New Vi­sions

In his dual role as film fes­ti­val cu­ra­tor and pro­fes­sor, Di­etsche sees first hand the crit­i­cal role cul­tural ex­change can play in the as­pir­ing film­maker. This is es­pe­cially true for an is­land na­tion such as Tai­wan in which the sea has a strong ten­dency to in­su­late, “mak­ing it eas­ier to fo­cus in­side rather than out­side.”

It is in­deed a cru­cial time for new di­rec­tors in Tai­wan who must de­cide whether to con­tinue along the styles of es­tab­lished mas­ters or stake out a vi­sion of their own. As Di­etsche pointed out, the process of mak­ing a film has been pop­u­lar­ized with the ad­vent of cheaper cam­eras and the avail­abil­ity of smart­phones. It there­fore rep­re­sents a greater op­por­tu­nity that fo­cuses more on con­tent and orig­i­nal­ity of ideas and tech­nique rather than how ex­pen­sive or tech­ni­cally sound one’s equip­ment is.

When asked about what as­pir­ing and those new to the field of film­mak­ing can do, aside from en­thu­si­as­ti­cally urg­ing them to par­tic­i­pate in short film fes­ti­vals, Di­etsche ad­vised as­pi­rants to watch more films while in­ter­act­ing as much as pos­si­ble with those in­volved in the cre­ative process. For more in­for­ma­tion: Tainan 39-hour Short Film Con­tes­ti­val: http://www.tainan39. com Goethe In­sti­tute in Taipei: tai.html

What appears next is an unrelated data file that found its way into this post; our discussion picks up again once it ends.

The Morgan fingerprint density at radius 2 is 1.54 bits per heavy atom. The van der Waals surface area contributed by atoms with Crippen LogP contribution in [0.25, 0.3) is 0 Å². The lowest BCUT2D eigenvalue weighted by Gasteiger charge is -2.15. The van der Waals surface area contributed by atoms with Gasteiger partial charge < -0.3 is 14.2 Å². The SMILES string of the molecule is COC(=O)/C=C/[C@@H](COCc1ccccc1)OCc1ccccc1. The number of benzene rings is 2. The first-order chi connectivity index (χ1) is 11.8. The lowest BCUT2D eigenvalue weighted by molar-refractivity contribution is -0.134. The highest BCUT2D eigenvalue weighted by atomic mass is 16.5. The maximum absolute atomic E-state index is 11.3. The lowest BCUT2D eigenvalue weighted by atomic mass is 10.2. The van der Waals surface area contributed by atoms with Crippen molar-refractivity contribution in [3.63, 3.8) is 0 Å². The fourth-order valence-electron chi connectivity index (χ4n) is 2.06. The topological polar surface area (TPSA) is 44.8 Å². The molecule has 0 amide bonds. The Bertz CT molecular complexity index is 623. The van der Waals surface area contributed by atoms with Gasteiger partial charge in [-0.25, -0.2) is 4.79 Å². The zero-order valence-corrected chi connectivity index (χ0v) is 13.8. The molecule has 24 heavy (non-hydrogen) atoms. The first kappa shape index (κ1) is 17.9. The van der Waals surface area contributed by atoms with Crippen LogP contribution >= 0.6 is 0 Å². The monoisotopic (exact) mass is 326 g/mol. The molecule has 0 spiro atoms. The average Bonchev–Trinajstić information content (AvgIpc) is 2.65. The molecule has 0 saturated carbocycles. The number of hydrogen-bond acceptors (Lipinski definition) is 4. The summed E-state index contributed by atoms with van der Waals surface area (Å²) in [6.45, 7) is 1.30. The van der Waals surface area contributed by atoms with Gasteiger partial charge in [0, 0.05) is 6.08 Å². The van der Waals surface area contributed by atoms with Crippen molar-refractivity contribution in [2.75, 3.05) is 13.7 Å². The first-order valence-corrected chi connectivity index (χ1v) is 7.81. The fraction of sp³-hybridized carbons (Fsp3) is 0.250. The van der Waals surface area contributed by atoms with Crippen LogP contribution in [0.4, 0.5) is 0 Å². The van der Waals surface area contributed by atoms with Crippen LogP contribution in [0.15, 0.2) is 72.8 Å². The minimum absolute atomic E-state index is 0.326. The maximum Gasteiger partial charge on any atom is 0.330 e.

Cour­tesy of Rich Mathe­son Pho­tog­ra­phy

1. Par­tic­i­pants in this year’s Tainan 39 Hour Short Film Con­tes­ti­val work with light­ing dur­ing a screen­ing event. 2. “Lights, cam­era, ac­tion!” A di­rec­tor in this year’s Tainan 39 Hour Short Film Con­tes­ti­val sig­nals the start of film­ing dur­ing a scene. 3. Dr. Cle­mens Treter, left, Di­rec­tor of the Goethe In­sti­tute in Taipei and Asst. Pro­fes­sor Till Di­etsche of Dayeh Univer­sity, right, dis­cuss the idea of cul­tural ex­change dur­ing a meet­ing in Taipei.